A career as a patent attorney allows naturally inquisitive scientists to combine their technical skills with commercial expertise.
When I graduated from Durham with a Masters in Physics, I considered a wide variety of professions. Having a physics degree opened a lot of doors, but I was overwhelmed by the sheer number of options.
I tested the waters in finance but found that, whilst I was good with numbers, I could not get excited about currency conversions or profit and loss accounts. I also worked briefly as a technology consultant, but was concerned that the lack of professional qualifications would lead to a lack of job security. Then I found the patent profession.
Working as a patent attorney puts you at the ‘bleeding edge’ of technology development, but also requires the application of business acumen. Your role is primarily to translate what is inside an inventor’s head into valuable legal protection for their hard work in developing their product.
You need to be able to get to grips quickly with new technology and determine the key aspects to be protected. You also need to be able to isolate the essential elements that make an idea ‘inventive’, whilst crafting protection that covers any obvious alternative applications to provide the broadest protection possible. For example, if the invention is a new tyre design with improved grip, you don’t want to limit it to car tyres if it would also work for motorcycles. Equally, you might consider whether the same grip design could also work on rubber gloves or on conveyor belts.
As a patent attorney, you will likely specialise according to your scientific background (electronics, biotech, software, chemistry, mechanical engineering). Having said this, no one can be an expert in everything, and you will need to be able to pick up new ideas quickly and interact with inventors to request further clarification, where necessary.
There is not only variety in the technology that you deal with, but also with the clients that you advise. You may be operating with independent inventors or early stage companies that are still developing their first product, or you could be working with established multinationals that know precisely what they want to protect. This variety keeps you on your toes, but means that you need to be aware of the client’s commercial needs.
In addition, it is important to be able to manage your time effectively. You will often be working on several cases at one time, and you will be expected to organise your day and ensure that all deadlines are met.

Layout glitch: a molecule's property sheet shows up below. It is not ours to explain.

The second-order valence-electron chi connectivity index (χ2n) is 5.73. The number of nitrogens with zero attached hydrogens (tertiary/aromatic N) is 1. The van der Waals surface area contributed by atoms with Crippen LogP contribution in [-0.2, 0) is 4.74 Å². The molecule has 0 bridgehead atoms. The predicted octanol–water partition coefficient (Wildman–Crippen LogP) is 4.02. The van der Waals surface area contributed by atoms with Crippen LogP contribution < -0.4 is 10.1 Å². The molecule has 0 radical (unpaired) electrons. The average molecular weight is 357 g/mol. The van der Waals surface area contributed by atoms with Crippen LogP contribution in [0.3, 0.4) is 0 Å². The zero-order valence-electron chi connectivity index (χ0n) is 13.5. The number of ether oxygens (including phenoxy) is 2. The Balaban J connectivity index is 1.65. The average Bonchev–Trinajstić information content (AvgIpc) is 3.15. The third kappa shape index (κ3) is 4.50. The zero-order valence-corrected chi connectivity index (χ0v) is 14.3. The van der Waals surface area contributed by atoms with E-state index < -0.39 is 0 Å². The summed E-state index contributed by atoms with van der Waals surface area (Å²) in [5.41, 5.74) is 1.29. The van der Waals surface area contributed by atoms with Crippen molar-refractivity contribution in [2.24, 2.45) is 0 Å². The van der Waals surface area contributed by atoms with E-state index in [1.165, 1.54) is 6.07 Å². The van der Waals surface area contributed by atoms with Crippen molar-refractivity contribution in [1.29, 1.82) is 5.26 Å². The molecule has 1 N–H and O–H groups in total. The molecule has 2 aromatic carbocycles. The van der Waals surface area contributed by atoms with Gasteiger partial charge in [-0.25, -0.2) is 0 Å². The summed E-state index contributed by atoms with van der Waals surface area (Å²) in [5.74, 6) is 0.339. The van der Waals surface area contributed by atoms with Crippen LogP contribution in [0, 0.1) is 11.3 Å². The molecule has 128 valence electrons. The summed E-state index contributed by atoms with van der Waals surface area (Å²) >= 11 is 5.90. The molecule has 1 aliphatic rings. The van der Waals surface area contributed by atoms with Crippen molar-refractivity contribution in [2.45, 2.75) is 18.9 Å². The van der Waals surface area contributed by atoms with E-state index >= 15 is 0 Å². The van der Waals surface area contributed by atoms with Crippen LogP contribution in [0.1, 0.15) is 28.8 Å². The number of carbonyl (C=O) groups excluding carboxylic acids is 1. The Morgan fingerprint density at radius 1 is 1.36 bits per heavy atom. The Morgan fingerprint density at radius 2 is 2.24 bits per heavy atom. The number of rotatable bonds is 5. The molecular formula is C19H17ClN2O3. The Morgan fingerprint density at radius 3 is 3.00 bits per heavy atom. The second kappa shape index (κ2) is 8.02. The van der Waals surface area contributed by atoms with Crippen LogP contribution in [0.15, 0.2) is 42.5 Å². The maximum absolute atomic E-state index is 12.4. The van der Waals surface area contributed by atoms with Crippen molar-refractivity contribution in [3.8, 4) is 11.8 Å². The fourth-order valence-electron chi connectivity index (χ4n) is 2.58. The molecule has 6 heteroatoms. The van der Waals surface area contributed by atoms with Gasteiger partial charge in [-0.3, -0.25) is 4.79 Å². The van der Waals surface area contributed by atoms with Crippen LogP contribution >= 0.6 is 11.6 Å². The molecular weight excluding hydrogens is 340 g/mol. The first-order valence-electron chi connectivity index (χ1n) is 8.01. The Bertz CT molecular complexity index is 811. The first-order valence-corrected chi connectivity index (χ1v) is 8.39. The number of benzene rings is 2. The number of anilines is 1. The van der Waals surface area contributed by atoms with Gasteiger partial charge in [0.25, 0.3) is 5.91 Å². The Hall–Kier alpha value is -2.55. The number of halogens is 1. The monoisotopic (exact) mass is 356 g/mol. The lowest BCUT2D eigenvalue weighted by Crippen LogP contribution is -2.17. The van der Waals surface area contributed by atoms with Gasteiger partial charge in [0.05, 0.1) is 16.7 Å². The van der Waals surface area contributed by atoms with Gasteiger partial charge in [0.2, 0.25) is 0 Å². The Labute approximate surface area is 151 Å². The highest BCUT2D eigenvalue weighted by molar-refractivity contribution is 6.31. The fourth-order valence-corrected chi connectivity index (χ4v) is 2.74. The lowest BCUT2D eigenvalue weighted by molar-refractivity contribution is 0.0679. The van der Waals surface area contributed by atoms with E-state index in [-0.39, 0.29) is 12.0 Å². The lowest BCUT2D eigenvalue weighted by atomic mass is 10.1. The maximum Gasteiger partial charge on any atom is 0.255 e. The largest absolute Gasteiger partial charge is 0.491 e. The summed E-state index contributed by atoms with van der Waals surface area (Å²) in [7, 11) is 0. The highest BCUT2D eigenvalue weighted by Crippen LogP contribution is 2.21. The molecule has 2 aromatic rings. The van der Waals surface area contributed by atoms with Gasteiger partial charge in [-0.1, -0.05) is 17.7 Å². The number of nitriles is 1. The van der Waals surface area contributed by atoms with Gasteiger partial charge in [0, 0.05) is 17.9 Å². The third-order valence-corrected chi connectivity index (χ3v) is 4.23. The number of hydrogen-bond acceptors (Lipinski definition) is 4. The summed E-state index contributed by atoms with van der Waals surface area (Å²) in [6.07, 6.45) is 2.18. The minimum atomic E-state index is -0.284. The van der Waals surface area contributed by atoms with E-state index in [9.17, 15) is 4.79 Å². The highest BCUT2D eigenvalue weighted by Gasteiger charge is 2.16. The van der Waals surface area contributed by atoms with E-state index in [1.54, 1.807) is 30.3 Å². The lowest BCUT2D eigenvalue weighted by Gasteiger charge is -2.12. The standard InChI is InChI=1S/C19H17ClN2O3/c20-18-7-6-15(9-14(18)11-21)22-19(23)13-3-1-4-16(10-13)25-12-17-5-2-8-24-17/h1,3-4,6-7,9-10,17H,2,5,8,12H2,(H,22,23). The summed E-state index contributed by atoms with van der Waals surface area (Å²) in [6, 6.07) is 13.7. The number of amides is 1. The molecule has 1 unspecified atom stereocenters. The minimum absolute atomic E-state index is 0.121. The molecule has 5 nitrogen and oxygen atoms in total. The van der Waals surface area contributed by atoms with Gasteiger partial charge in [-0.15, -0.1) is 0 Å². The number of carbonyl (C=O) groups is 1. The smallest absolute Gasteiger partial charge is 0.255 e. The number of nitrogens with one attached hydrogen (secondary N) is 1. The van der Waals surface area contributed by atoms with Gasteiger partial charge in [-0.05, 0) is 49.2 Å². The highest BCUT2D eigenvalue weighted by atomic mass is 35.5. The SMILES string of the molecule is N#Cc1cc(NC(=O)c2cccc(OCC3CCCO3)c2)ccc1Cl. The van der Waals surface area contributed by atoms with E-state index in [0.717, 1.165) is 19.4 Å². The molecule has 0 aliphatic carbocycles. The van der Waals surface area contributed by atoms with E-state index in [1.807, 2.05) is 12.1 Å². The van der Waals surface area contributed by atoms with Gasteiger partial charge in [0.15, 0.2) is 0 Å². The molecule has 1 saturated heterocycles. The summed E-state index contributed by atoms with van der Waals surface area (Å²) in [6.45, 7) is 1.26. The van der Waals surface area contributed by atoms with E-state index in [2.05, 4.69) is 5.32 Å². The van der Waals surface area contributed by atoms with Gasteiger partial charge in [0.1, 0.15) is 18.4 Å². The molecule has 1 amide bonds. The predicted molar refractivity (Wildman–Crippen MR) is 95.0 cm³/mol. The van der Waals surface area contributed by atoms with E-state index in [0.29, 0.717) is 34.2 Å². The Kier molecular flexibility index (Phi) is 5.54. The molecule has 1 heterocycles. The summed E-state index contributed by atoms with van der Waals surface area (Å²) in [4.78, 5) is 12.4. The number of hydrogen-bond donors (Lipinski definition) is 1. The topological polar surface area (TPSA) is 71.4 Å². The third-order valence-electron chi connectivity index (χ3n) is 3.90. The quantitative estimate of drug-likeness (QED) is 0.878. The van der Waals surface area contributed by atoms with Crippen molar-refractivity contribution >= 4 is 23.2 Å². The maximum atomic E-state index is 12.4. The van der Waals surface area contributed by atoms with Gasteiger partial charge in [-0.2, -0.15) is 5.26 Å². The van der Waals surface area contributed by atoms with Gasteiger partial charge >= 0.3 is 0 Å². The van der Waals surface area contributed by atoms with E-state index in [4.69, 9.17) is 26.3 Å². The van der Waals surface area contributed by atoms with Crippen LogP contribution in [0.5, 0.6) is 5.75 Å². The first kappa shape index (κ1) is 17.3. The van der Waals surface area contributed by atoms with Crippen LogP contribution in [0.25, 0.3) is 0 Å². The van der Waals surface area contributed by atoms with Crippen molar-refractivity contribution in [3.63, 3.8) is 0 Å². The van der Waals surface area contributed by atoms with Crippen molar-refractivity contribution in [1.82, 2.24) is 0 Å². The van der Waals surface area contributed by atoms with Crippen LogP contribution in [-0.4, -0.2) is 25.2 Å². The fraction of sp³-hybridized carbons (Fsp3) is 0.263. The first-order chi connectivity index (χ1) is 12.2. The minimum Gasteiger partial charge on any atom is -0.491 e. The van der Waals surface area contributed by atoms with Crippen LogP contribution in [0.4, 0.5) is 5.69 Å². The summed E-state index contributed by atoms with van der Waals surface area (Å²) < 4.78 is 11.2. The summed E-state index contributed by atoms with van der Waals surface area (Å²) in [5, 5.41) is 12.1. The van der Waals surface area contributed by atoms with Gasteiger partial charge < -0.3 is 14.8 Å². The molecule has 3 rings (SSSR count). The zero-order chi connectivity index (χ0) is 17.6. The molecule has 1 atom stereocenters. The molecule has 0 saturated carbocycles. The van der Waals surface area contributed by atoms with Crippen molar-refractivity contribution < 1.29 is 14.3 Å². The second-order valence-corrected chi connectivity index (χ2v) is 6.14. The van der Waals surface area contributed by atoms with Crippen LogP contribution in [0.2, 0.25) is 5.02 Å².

I qualified as a Chartered UK and European patent attorney in 2015. As an Associate in the Electronics team at Marks & Clerk I operate largely independently on a day to day basis. Having said this, I can easily seek advice and share ideas with my colleagues, where necessary.
I spend the majority of my time drafting new patent applications and prosecuting applications before the UK and European Patent Offices. Drafting involves writing a full patent application based on input from the inventor. This usually requires meetings with the inventor to talk through the key features of the invention. These key features are then formed into a ‘claim’ – a relatively short statement that defines the scope of protection sought for the invention.
Prosecuting applications at the Patent Office primarily involves responding to examination reports. Once filed, the Patent Office will examine the application and issue an examination report detailing any objections that they may have against the invention. It is our job to respond to any objections that are raised in order to bring the application to grant with the best scope of protection possible. A response will usually either argue against the objections or file amendments to the application to alter the scope of protection conferred by the application.
In addition to this, I have been involved in:
- Patent prosecution abroad (e.g. in the US)
- Hearings at the European Patent Office (EPO) in Munich
- Oppositions against patents at the EPO
- Freedom to operate (advising whether a new product may infringe any existing patents)
- Providing advice related to patent litigation (in conjunction with Marks & Clerk Solicitors)
- Filing design registrations (protecting aesthetic products rather than technical inventions)
- Providing advice on licensing and the purchase of patents
- Managing clients’ patent portfolios.
Working at Marks & Clerk gives me the opportunity to tailor my career path and choose the areas that I would like to specialise in. As one of the largest firms of patent and trade mark attorneys in the UK, there is a wide and interesting variety of work available, both in terms of technology and clients. You are actively encouraged to find your own ‘niche’ and work is assigned based on individual skill sets.
In addition to fee earning work, I am involved in the Training Academy at Marks & Clerk to help trainees prepare for their professional exams. Juggling on-the-job training with after work revision can be challenging as a trainee; the Training Academy provides a support structure including a comprehensive programme of lectures as well as regular ‘Away Days’ which bring together trainees from our different UK offices for group study sessions and social events. It also provides a forum for trainees to share ideas and help support each other through the qualification process.
Having said this, it is not all work and no play! I am also part of the social committee in London, helping to organise monthly social events. Recent outings include go-karting, the theatre and a trip to a gin distillery.